Opinion

Rap and hip-hop music receiving unfair rap

Why, why, why must hip-hop vindicate itself yet again?
Not since the early days of rock ‘n’ roll has a popular music form been criticized so much by so many, from the mainstream media to groups of concerned parents to even self-proclaimed arbitrators of what is supposedly appropriate music.
Needless to say, hip-hop culture and rap music has often been on the receiving end of much criticism, and over what, I might ask? What exactly makes it “crap”?
Is it because of the lack of proper grammatical usage? Never mind the fact that language itself is an ever evolving entity, whose rules fluctuate, dependent on the time period and context. But is it a sin worth denigrating the art form?
If it was unique in its so-called abuse of language, then perhaps it is. Many other popular music forms have misused language. Recall almost any form of folk music, and one sees that the lexicon utilized is usually the colloquial language of the time and of the people the music represents.
In fact, improper language usage is usually the norm, not the exception in popular music. A very easy example can be found in country music. How many times will one hear “y’all” in any given song And by most accounts, “You ain’t nothin’ but a hound dog” isn’t that far removed from many of the lyrics found in rap.
So then, what else is wrong with rap? Ah, yes, the apparent lack of meaningful lyrics that reflects social and political strife in the world today. Well, there is a valid point. After all, every other music form on the radio today describes the harsh reality of war in foreign countries, or the hardship of daily life for the lower economic strata, calling for solidarity against the forces of oppression. Oh, wait a minute…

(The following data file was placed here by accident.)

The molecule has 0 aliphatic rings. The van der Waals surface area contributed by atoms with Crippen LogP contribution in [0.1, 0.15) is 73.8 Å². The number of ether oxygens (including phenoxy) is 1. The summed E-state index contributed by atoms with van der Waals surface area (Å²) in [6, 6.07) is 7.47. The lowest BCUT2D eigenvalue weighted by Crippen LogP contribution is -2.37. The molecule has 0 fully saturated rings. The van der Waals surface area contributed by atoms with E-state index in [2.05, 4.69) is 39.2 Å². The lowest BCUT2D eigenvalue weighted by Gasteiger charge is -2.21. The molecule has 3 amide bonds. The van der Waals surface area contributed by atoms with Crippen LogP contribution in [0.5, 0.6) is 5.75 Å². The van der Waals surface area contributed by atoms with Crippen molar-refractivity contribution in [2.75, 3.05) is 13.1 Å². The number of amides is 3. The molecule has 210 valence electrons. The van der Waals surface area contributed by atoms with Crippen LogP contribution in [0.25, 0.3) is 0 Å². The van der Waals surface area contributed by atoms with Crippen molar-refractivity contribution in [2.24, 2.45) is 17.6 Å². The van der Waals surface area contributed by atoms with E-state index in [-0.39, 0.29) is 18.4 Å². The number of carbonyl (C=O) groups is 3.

I never understood why for many people who do not like rap music, that the only way rap’s existence can be justified is for it to have a “message” of some sort, as if every other music form only produces “meaningful” songs.
I’m not insinuating that the lyrics to “Back That Azz Up” are rich in context (although I must admit it is rich in imagery). But, once again, to imply that rap is the only music form with vacuous lyrics is just plain wrong.
Even in jazz (another music style that was criticized for various reasons), that American music form which is now so highly regarded, there are plenty of examples where the lyrical content isn’t exactly enlightening.
Then there are those who assert that the good old days of Public Enemy and Tupac Shakur are gone in rap music. This is ridiculous!
Yes, perhaps artists whose lyrical content is more profound than the average song played on the radio today find it harder to breakthrough to reach a mainstream audience. But there are plenty of artists underground and even aboveground who produce “meaningful” music. Perhaps the oeuvre of a particular artist isn’t dedicated to socially conscious music, but then there remain many artists whose body of work is comprised of such.
With that said, there is still much to discuss about hip-hop and rap music. After all, music is a reflection of the people who produce it and the society they live in. Yes, perhaps rap is a dominating force in the airwaves today, but the driving force behind it, the business itself, and the consumers largely remain outside the domain of those who create it. There is no denying that.
I won’t deny that much of mainstream “hip-pop” is materialistic and chauvinistic. But is this so far removed from mainstream culture that is prevalent today?
The fact remains that rap will continue to be vilified and the real reason behind the witch hunt of rap music? Well, quite frankly, that’s a whole ‘nother article.

Christian Martinez can be contacted at c.martinez7@umiami.edu.

September 23, 2005

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The Miami Hurricane

Student newspaper at the University of Miami


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